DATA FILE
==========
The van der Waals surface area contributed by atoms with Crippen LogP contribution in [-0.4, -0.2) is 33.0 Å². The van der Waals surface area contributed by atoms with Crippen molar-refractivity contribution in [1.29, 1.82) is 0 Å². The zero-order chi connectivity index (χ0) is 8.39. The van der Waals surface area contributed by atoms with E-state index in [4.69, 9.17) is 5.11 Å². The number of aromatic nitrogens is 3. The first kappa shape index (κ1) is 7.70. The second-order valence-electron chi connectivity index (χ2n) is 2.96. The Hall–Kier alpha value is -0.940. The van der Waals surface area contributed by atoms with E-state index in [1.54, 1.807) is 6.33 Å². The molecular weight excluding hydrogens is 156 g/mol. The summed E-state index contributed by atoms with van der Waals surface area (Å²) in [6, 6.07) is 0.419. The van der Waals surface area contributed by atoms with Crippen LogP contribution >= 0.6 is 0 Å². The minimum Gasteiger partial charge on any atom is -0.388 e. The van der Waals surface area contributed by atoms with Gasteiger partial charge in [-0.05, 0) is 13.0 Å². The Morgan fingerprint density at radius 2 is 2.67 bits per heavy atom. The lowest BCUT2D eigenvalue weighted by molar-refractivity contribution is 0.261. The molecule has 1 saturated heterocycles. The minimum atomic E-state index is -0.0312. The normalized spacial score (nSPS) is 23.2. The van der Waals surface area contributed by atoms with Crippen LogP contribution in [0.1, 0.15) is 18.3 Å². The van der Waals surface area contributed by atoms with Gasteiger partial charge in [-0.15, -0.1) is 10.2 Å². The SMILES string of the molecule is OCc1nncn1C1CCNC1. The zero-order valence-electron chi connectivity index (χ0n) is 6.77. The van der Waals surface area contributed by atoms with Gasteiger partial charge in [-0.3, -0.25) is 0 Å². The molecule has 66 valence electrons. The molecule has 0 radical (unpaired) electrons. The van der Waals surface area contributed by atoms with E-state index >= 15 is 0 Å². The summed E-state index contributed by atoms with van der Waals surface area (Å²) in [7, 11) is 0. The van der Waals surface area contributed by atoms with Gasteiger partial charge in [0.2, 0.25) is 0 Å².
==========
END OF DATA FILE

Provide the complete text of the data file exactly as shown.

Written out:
The van der Waals surface area contributed by atoms with Crippen LogP contribution in [-0.4, -0.2) is 33.0 Å². The van der Waals surface area contributed by atoms with Crippen molar-refractivity contribution in [1.29, 1.82) is 0 Å². The zero-order chi connectivity index (χ0) is 8.39. The van der Waals surface area contributed by atoms with E-state index in [4.69, 9.17) is 5.11 Å². The number of aromatic nitrogens is 3. The first kappa shape index (κ1) is 7.70. The second-order valence-electron chi connectivity index (χ2n) is 2.96. The Hall–Kier alpha value is -0.940. The van der Waals surface area contributed by atoms with E-state index in [1.54, 1.807) is 6.33 Å². The molecular weight excluding hydrogens is 156 g/mol. The summed E-state index contributed by atoms with van der Waals surface area (Å²) in [6, 6.07) is 0.419. The van der Waals surface area contributed by atoms with Crippen LogP contribution >= 0.6 is 0 Å². The minimum Gasteiger partial charge on any atom is -0.388 e. The van der Waals surface area contributed by atoms with Gasteiger partial charge in [-0.05, 0) is 13.0 Å². The Morgan fingerprint density at radius 2 is 2.67 bits per heavy atom. The lowest BCUT2D eigenvalue weighted by molar-refractivity contribution is 0.261. The molecule has 1 saturated heterocycles. The minimum atomic E-state index is -0.0312. The normalized spacial score (nSPS) is 23.2. The van der Waals surface area contributed by atoms with Crippen LogP contribution in [0.1, 0.15) is 18.3 Å². The van der Waals surface area contributed by atoms with Gasteiger partial charge in [-0.15, -0.1) is 10.2 Å². The SMILES string of the molecule is OCc1nncn1C1CCNC1. The zero-order valence-electron chi connectivity index (χ0n) is 6.77. The van der Waals surface area contributed by atoms with Gasteiger partial charge in [-0.3, -0.25) is 0 Å². The molecule has 66 valence electrons. The molecule has 0 radical (unpaired) electrons. The van der Waals surface area contributed by atoms with E-state index >= 15 is 0 Å². The summed E-state index contributed by atoms with van der Waals surface area (Å²) in [7, 11) is 0. The van der Waals surface area contributed by atoms with Gasteiger partial charge in [0.2, 0.25) is 0 Å².